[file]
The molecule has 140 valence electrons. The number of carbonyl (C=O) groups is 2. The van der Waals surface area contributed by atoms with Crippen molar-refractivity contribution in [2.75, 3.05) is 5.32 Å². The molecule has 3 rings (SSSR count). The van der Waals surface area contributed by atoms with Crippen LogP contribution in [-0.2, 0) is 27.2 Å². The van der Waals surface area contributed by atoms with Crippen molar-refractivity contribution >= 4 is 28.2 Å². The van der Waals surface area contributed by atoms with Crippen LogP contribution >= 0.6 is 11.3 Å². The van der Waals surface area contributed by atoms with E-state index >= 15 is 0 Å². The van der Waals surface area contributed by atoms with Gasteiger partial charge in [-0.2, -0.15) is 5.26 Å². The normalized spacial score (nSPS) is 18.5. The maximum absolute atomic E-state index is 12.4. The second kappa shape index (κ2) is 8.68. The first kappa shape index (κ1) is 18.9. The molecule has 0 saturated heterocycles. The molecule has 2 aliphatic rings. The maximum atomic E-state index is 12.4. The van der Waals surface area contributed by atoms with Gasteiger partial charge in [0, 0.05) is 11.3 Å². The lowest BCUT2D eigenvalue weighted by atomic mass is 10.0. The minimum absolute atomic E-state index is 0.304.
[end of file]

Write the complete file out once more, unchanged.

The molecule has 140 valence electrons. The number of carbonyl (C=O) groups is 2. The van der Waals surface area contributed by atoms with Crippen molar-refractivity contribution in [2.75, 3.05) is 5.32 Å². The molecule has 3 rings (SSSR count). The van der Waals surface area contributed by atoms with Crippen LogP contribution in [-0.2, 0) is 27.2 Å². The van der Waals surface area contributed by atoms with Crippen molar-refractivity contribution >= 4 is 28.2 Å². The van der Waals surface area contributed by atoms with Crippen LogP contribution >= 0.6 is 11.3 Å². The van der Waals surface area contributed by atoms with E-state index >= 15 is 0 Å². The van der Waals surface area contributed by atoms with Gasteiger partial charge in [-0.2, -0.15) is 5.26 Å². The normalized spacial score (nSPS) is 18.5. The maximum absolute atomic E-state index is 12.4. The second kappa shape index (κ2) is 8.68. The first kappa shape index (κ1) is 18.9. The molecule has 0 saturated heterocycles. The molecule has 2 aliphatic rings. The maximum atomic E-state index is 12.4. The van der Waals surface area contributed by atoms with Gasteiger partial charge in [0, 0.05) is 11.3 Å². The lowest BCUT2D eigenvalue weighted by atomic mass is 10.0. The minimum absolute atomic E-state index is 0.304.